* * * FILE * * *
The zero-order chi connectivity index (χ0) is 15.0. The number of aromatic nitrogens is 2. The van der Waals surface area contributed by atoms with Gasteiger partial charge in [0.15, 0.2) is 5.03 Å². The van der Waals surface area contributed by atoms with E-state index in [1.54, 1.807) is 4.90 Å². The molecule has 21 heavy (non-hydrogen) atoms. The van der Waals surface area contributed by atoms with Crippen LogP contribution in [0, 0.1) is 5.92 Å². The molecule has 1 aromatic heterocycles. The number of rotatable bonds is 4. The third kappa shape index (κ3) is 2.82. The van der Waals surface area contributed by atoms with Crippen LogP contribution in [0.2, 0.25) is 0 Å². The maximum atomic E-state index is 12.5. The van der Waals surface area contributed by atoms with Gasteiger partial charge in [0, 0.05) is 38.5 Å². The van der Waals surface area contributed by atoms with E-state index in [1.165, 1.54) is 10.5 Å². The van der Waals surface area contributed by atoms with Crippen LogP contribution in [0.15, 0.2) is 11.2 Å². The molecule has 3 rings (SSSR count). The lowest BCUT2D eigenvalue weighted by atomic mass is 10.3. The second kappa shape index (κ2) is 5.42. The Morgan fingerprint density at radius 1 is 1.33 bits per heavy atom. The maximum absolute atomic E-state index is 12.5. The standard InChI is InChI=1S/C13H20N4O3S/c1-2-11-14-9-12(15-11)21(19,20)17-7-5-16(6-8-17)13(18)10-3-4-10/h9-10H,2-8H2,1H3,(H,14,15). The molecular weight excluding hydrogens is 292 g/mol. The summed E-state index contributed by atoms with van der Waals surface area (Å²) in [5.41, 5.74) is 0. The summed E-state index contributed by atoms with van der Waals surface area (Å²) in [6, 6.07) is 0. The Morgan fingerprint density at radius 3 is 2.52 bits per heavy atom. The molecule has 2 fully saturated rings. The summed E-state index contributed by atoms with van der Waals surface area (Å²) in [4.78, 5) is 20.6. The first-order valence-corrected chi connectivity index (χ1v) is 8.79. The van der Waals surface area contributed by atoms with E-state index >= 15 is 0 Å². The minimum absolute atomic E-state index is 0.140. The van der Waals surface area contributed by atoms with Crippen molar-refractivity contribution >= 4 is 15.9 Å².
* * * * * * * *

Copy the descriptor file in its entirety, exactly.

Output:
The zero-order chi connectivity index (χ0) is 15.0. The number of aromatic nitrogens is 2. The van der Waals surface area contributed by atoms with Gasteiger partial charge in [0.15, 0.2) is 5.03 Å². The van der Waals surface area contributed by atoms with E-state index in [1.54, 1.807) is 4.90 Å². The molecule has 21 heavy (non-hydrogen) atoms. The van der Waals surface area contributed by atoms with Crippen LogP contribution in [0, 0.1) is 5.92 Å². The molecule has 1 aromatic heterocycles. The number of rotatable bonds is 4. The third kappa shape index (κ3) is 2.82. The van der Waals surface area contributed by atoms with Crippen LogP contribution in [0.2, 0.25) is 0 Å². The maximum atomic E-state index is 12.5. The van der Waals surface area contributed by atoms with Gasteiger partial charge in [0, 0.05) is 38.5 Å². The van der Waals surface area contributed by atoms with E-state index in [1.165, 1.54) is 10.5 Å². The van der Waals surface area contributed by atoms with Crippen LogP contribution in [0.15, 0.2) is 11.2 Å². The molecule has 3 rings (SSSR count). The lowest BCUT2D eigenvalue weighted by atomic mass is 10.3. The second kappa shape index (κ2) is 5.42. The Morgan fingerprint density at radius 1 is 1.33 bits per heavy atom. The maximum absolute atomic E-state index is 12.5. The standard InChI is InChI=1S/C13H20N4O3S/c1-2-11-14-9-12(15-11)21(19,20)17-7-5-16(6-8-17)13(18)10-3-4-10/h9-10H,2-8H2,1H3,(H,14,15). The molecular weight excluding hydrogens is 292 g/mol. The summed E-state index contributed by atoms with van der Waals surface area (Å²) in [5.41, 5.74) is 0. The summed E-state index contributed by atoms with van der Waals surface area (Å²) in [6, 6.07) is 0. The Morgan fingerprint density at radius 3 is 2.52 bits per heavy atom. The molecule has 2 fully saturated rings. The summed E-state index contributed by atoms with van der Waals surface area (Å²) in [4.78, 5) is 20.6. The first-order valence-corrected chi connectivity index (χ1v) is 8.79. The van der Waals surface area contributed by atoms with E-state index >= 15 is 0 Å². The minimum absolute atomic E-state index is 0.140. The van der Waals surface area contributed by atoms with Crippen molar-refractivity contribution >= 4 is 15.9 Å².